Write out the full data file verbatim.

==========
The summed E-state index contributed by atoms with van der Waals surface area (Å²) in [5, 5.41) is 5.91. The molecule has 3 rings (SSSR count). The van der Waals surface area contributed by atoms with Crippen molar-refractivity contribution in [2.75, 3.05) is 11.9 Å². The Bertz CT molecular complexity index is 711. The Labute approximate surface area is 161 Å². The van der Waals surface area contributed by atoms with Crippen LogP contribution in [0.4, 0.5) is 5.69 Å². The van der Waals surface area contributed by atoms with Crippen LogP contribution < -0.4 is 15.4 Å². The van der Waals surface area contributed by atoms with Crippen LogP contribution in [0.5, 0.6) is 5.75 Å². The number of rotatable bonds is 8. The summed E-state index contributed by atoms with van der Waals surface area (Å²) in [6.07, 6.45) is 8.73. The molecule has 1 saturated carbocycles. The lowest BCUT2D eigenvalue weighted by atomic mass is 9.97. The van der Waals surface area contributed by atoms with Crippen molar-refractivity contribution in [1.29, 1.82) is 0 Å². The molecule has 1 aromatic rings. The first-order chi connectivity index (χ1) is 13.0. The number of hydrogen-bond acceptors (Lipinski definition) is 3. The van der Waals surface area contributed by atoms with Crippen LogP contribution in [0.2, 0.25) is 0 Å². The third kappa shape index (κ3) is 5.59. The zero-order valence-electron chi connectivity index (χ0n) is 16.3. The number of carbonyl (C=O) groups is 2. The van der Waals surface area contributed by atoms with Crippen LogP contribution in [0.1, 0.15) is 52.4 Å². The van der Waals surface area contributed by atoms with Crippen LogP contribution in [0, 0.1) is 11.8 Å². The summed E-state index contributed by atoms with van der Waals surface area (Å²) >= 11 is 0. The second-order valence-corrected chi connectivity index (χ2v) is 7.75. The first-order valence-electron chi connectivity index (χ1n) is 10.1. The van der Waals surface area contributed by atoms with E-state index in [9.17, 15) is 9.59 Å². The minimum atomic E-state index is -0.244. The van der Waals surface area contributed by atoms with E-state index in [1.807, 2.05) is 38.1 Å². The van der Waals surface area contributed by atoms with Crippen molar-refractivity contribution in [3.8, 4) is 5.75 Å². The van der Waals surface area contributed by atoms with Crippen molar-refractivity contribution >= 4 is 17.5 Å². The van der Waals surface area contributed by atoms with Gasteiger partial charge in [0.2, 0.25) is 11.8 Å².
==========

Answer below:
The summed E-state index contributed by atoms with van der Waals surface area (Å²) in [5, 5.41) is 5.91. The molecule has 3 rings (SSSR count). The van der Waals surface area contributed by atoms with Crippen molar-refractivity contribution in [2.75, 3.05) is 11.9 Å². The Bertz CT molecular complexity index is 711. The Labute approximate surface area is 161 Å². The van der Waals surface area contributed by atoms with Crippen LogP contribution in [0.4, 0.5) is 5.69 Å². The van der Waals surface area contributed by atoms with Crippen LogP contribution < -0.4 is 15.4 Å². The van der Waals surface area contributed by atoms with Crippen LogP contribution in [0.5, 0.6) is 5.75 Å². The number of rotatable bonds is 8. The summed E-state index contributed by atoms with van der Waals surface area (Å²) in [6.07, 6.45) is 8.73. The molecule has 1 saturated carbocycles. The lowest BCUT2D eigenvalue weighted by atomic mass is 9.97. The van der Waals surface area contributed by atoms with Crippen molar-refractivity contribution in [1.29, 1.82) is 0 Å². The molecule has 1 aromatic rings. The first-order chi connectivity index (χ1) is 13.0. The number of hydrogen-bond acceptors (Lipinski definition) is 3. The van der Waals surface area contributed by atoms with Crippen LogP contribution in [0.2, 0.25) is 0 Å². The third kappa shape index (κ3) is 5.59. The zero-order valence-electron chi connectivity index (χ0n) is 16.3. The number of carbonyl (C=O) groups is 2. The van der Waals surface area contributed by atoms with Crippen LogP contribution in [0.1, 0.15) is 52.4 Å². The van der Waals surface area contributed by atoms with Crippen LogP contribution in [0, 0.1) is 11.8 Å². The summed E-state index contributed by atoms with van der Waals surface area (Å²) >= 11 is 0. The second-order valence-corrected chi connectivity index (χ2v) is 7.75. The first-order valence-electron chi connectivity index (χ1n) is 10.1. The van der Waals surface area contributed by atoms with E-state index in [9.17, 15) is 9.59 Å². The minimum atomic E-state index is -0.244. The van der Waals surface area contributed by atoms with E-state index in [1.807, 2.05) is 38.1 Å². The van der Waals surface area contributed by atoms with Crippen molar-refractivity contribution in [3.8, 4) is 5.75 Å². The van der Waals surface area contributed by atoms with Crippen molar-refractivity contribution >= 4 is 17.5 Å². The van der Waals surface area contributed by atoms with Gasteiger partial charge in [0.2, 0.25) is 11.8 Å².